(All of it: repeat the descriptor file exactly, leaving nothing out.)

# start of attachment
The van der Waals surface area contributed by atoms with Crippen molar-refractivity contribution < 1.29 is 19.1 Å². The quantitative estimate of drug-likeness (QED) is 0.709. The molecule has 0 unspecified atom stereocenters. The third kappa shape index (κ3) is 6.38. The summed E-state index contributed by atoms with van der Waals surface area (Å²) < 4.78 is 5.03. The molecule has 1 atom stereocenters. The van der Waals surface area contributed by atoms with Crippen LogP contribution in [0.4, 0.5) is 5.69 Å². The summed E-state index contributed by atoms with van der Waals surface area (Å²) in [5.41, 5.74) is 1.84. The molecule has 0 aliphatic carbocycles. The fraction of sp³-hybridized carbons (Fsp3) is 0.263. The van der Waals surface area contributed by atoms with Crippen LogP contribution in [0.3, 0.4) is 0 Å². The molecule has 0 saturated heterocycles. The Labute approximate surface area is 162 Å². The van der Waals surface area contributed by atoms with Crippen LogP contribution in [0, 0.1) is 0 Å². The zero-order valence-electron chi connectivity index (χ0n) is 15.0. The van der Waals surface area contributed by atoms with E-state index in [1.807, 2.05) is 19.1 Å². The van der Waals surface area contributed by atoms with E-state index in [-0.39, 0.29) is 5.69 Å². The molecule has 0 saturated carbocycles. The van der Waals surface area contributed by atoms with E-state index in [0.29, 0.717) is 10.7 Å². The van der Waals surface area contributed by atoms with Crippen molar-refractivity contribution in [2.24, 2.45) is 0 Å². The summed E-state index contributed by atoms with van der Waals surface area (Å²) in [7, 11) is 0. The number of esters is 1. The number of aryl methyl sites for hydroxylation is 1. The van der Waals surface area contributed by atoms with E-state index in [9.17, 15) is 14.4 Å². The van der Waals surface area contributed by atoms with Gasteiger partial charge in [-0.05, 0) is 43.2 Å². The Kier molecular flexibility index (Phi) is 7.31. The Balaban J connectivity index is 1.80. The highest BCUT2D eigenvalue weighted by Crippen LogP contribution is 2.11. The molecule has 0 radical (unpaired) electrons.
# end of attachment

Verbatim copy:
The van der Waals surface area contributed by atoms with Crippen molar-refractivity contribution < 1.29 is 19.1 Å². The quantitative estimate of drug-likeness (QED) is 0.709. The molecule has 0 unspecified atom stereocenters. The third kappa shape index (κ3) is 6.38. The summed E-state index contributed by atoms with van der Waals surface area (Å²) < 4.78 is 5.03. The molecule has 1 atom stereocenters. The van der Waals surface area contributed by atoms with Crippen LogP contribution in [0.4, 0.5) is 5.69 Å². The summed E-state index contributed by atoms with van der Waals surface area (Å²) in [5.41, 5.74) is 1.84. The molecule has 0 aliphatic carbocycles. The fraction of sp³-hybridized carbons (Fsp3) is 0.263. The van der Waals surface area contributed by atoms with Crippen LogP contribution in [0.3, 0.4) is 0 Å². The molecule has 0 saturated heterocycles. The Labute approximate surface area is 162 Å². The van der Waals surface area contributed by atoms with Crippen LogP contribution in [0, 0.1) is 0 Å². The zero-order valence-electron chi connectivity index (χ0n) is 15.0. The van der Waals surface area contributed by atoms with E-state index in [1.807, 2.05) is 19.1 Å². The van der Waals surface area contributed by atoms with E-state index in [-0.39, 0.29) is 5.69 Å². The molecule has 0 saturated carbocycles. The van der Waals surface area contributed by atoms with E-state index in [0.29, 0.717) is 10.7 Å². The van der Waals surface area contributed by atoms with Crippen molar-refractivity contribution in [2.24, 2.45) is 0 Å². The summed E-state index contributed by atoms with van der Waals surface area (Å²) in [7, 11) is 0. The number of esters is 1. The number of aryl methyl sites for hydroxylation is 1. The van der Waals surface area contributed by atoms with E-state index in [9.17, 15) is 14.4 Å². The van der Waals surface area contributed by atoms with Gasteiger partial charge in [-0.05, 0) is 43.2 Å². The Kier molecular flexibility index (Phi) is 7.31. The Balaban J connectivity index is 1.80. The highest BCUT2D eigenvalue weighted by Crippen LogP contribution is 2.11. The molecule has 0 radical (unpaired) electrons.